Many other examples I listed also let Trump get away with absurd positions by jumping immediately to racism. His run-in with the Justice Department is important, but was also over 40 years ago. Was it his fault or his company’s, and does he still have those opinions? The idea of a government agency forcing him into a settlement on allegations of racism is also exactly the conspiracy narrative Trump wants. It seems likely he knows who David Duke is, but I’ve continually overestimated Trump’s abilities in other areas. And just having terrible people endorse you doesn’t automatically make you a bad person too. Trump likely supported the story Obama was born in Kenya because Obama’s father was originally a Kenyan national. It seems pretty easy for Trump supporters to argue he would have demanded a birth certificate of any person whose parentage was outside the US. Calling this racist really lets Trump change the subject to how PC culture is bad, when really we should be focusing on how much of an idiot you have to be to waste so much political capital on a conspiracy theory that was obviously wrong. There were plenty of grounds to criticize Obama’s policies, yet Trump decided to focus on discrediting his legitimacy through a conspiracy theory rather than actual ideas.
Calling it racist when Trump condoned an attack on a protester at his event is sort of the epitome of political correctness gone wrong: it implies that as long he condones violence against protesters of all races at his campaign events, it’s ok. The problem is not the race of the victim, the problem is that he’s condoning violence against people who disagree with him. His statement against Judge Gonzalo Curiel is almost blatantly racist, as even Paul Ryan states, yet Trump could have easily cited Sonia Sotomayer’s “wise Latina” quote as evidence for why he believed a judge’s ethnicity could influence their opinions. If we get outraged about this, we fuel the perception that social justice not only has a monopoly on outrage politics, but that when the exact ideas that are promoted by the left are used by the right/conservatives/whatever-Trump-supporters-are, only they are attacked. It seems to be targeting of tribes, not even of ideas.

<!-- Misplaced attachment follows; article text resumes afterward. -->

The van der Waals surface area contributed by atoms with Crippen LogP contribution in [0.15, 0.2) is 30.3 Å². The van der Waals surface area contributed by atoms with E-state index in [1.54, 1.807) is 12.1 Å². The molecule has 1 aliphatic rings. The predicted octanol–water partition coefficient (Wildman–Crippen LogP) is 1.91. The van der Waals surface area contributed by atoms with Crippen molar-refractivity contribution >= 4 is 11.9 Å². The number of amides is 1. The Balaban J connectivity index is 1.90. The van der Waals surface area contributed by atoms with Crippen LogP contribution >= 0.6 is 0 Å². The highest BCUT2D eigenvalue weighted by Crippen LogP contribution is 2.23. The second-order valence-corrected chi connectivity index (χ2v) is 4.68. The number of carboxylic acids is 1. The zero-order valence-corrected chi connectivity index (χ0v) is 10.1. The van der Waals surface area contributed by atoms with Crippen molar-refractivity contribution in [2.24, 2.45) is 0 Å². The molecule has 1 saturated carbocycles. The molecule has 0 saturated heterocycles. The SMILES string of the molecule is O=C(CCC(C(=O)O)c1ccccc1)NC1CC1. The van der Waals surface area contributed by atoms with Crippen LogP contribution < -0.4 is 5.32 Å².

And that’s the point. Trump engages in a motte-and-bailey doctrine where he says things that obviously imply bigotry or outright harming non-Americans, but then if you call him on it, he deflects or calls it a joke. This is an annoying tribalistic tactic (often employed by social justice warriors and also Ann Coulter) where a group will make a ridiculous claim, but really support a weaker version of that claim (see part IV here). As Scott Alexander says, social justice warriors seem to imply ridiculous things like “men can’t be part of a discussion on gender”, but when challenged, they state more defensible positions like “men shouldn’t interject into safe spaces for women”. Trump says some Mexicans coming over the border are rapists, with the implication being that the average illegal immigrant is a violent criminal. But if you call him on it, he’ll say that he also said “many of them are good people!” which is technically true. He also didn’t say 2nd amendment supporters should shoot Hillary Clinton, but he left it open.